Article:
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Re: History of EARL/EDL/ADL

From: Dan Brickley <danbri@w3.org>
Date: Fri, 15 Feb 2002 21:10:47 -0500 (EST)
To: "Sean B. Palmer" <sean@mysterylights.com>
cc: <www-archive@w3.org>, <charles@w3.org>
Message-ID: <Pine.LNX.4.30.0202152106461.14547-100000@tux.w3.org>

useful survey :)

my interest in this area came out of work we did in the desire project,
97/98ish. Not written up too well, but there's a bit on WAI stuff in one
of the reports we wrote:

http://www.desire.org/html/research/deliverables/D3.1/

relevantest bit excerpted below...

Dan

http://www.desire.org/html/research/deliverables/D3.1/qualratings/doc0007.htm

4.5
[[
4.5 Vocabulary for Rating the Accessibility of Internet Resources
One application of a vocabulary may be to describe the 'form' properties
of a resource - these are the properties concerned with the presentation
and organisation of a resource and the interface through which it is
presented. The aspect of quality described by this vocabulary would be one
of accessibility and usability of the resource. The vocabulary would be
useful for describing and choosing the accessibility of resources for a
whole range of users including people with disabilities, users using new
page viewing technologies (mobile and voice), and electronic agents such
as indexing robots.
The DESIRE quality guidelines suggest a number of criteria concerned with
the form (presentation and organisation) of a resource. However these
guidelines have been superseded to some extent by the work of the W3C Web
Accessibility Initiative (WAI), who have been co-ordinating with many
organisations to develop a comprehensive and unified set of accessibility
guidelines. These could be employed to create a standard vocabulary for
the format of Internet resources. The working draft of the WAI
Accessibility Guidelines on Page Authoring provides a list of guidelines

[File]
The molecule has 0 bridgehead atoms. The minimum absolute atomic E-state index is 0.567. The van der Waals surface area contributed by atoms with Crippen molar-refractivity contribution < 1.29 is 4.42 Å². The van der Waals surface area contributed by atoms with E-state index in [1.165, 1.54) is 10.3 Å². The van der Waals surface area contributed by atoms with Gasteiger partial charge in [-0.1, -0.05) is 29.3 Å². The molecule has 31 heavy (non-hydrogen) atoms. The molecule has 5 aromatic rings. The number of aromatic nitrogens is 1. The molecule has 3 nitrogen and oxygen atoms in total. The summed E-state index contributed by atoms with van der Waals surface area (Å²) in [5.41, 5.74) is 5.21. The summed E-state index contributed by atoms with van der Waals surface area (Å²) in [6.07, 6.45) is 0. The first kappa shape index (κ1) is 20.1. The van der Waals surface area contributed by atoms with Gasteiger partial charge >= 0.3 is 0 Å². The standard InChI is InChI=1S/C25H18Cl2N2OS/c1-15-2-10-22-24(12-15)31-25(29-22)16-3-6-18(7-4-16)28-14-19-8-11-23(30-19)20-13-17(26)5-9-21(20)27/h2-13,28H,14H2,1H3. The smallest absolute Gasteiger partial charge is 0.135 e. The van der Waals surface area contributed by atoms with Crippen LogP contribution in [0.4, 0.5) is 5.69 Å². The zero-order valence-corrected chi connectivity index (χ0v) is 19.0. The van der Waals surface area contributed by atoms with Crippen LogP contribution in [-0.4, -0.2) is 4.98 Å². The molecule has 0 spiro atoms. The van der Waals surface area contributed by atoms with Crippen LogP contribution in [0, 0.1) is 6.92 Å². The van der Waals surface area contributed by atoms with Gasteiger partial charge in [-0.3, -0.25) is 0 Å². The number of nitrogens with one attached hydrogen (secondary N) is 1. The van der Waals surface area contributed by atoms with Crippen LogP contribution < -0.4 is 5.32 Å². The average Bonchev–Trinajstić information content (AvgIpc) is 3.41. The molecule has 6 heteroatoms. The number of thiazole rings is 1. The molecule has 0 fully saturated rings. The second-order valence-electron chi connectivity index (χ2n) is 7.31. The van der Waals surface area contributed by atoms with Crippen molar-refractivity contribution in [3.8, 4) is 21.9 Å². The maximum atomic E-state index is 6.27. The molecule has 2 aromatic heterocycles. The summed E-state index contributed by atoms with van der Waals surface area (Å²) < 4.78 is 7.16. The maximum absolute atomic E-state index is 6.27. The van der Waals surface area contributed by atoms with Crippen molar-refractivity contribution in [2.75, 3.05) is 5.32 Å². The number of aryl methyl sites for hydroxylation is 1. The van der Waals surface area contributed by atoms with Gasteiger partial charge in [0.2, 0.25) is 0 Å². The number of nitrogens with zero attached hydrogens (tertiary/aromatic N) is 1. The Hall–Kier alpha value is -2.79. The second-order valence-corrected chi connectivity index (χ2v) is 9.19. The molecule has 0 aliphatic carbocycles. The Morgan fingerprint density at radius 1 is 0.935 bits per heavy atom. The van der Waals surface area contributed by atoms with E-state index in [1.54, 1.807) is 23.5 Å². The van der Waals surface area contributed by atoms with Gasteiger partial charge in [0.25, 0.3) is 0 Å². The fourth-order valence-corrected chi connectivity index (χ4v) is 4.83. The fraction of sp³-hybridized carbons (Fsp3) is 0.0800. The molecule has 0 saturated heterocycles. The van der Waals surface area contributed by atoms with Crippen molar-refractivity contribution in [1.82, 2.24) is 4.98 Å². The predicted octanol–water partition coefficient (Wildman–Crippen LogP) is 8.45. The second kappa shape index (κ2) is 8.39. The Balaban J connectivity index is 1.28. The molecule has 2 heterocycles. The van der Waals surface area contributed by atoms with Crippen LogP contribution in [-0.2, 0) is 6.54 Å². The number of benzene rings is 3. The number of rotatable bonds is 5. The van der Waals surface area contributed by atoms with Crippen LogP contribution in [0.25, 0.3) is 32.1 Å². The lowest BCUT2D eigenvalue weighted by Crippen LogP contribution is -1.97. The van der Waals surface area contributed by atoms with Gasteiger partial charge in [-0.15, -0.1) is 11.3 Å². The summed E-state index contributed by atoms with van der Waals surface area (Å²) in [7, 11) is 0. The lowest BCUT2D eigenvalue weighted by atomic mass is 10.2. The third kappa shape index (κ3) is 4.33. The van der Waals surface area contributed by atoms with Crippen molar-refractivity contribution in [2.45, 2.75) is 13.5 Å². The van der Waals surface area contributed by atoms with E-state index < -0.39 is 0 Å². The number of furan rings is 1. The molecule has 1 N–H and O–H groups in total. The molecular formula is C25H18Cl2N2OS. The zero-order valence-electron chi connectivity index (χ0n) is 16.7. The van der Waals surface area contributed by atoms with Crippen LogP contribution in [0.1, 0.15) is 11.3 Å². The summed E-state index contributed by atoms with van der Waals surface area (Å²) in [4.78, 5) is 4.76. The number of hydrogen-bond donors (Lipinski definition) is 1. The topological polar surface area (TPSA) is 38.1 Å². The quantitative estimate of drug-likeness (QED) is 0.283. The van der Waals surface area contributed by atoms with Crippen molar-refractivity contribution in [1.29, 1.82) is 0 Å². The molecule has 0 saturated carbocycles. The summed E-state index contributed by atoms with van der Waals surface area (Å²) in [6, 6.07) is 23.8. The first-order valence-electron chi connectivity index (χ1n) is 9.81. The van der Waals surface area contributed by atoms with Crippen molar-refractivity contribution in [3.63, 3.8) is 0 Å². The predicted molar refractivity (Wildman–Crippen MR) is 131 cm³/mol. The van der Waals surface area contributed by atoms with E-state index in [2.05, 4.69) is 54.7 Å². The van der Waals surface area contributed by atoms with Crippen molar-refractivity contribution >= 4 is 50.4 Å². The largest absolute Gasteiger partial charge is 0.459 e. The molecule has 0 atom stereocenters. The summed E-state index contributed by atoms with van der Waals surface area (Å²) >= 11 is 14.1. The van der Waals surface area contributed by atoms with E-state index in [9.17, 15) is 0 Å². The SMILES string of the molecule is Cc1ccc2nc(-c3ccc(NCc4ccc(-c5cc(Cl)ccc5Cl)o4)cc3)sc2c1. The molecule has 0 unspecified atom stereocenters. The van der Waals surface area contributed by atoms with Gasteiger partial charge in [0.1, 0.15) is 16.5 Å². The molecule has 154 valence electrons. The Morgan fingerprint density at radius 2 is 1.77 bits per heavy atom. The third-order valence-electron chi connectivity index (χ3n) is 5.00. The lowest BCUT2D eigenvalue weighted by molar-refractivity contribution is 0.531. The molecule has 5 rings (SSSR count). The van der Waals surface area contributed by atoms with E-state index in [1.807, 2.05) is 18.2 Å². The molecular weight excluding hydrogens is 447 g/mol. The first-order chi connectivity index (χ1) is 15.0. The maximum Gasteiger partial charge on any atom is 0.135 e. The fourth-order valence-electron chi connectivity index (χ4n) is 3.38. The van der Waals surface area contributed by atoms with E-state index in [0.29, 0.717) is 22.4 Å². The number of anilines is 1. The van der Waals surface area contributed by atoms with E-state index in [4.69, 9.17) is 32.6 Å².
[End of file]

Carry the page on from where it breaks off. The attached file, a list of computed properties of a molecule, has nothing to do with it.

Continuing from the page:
that page authors should follow in order to make their pages more
accessible. Conformance to the WAI guidelines would imply that the
resource is accessible to the widest possible audience and also provide
opportunities for users to filter resources based on these properties e.g.
not to offer any resources that are not viewable by the user's access
mechanism.
To create machine-readable ratings for accessibility, each of the WAI
guidelines might be encoded as a formal classification scheme, or we might
have a more general yes/no category such as "meets most of the WAI
guidelines". In a usage context a personalised search environment which
knew something about the users information needs could prioritise search
results on the basis of (a) their preferences ("no shockwave", "only
highly usable sites", "sites that meet WAI-A.7 only" and (b)
classification of those resources by some agency, mechanical or human. The
text below is taken directly from the WAI Authoring Guidelines, some or
all of these guidelines could be used to generate accessibility ratings
for resources.
[...]
]]
Received on Friday, 15 February 2002 21:10:48 GMT

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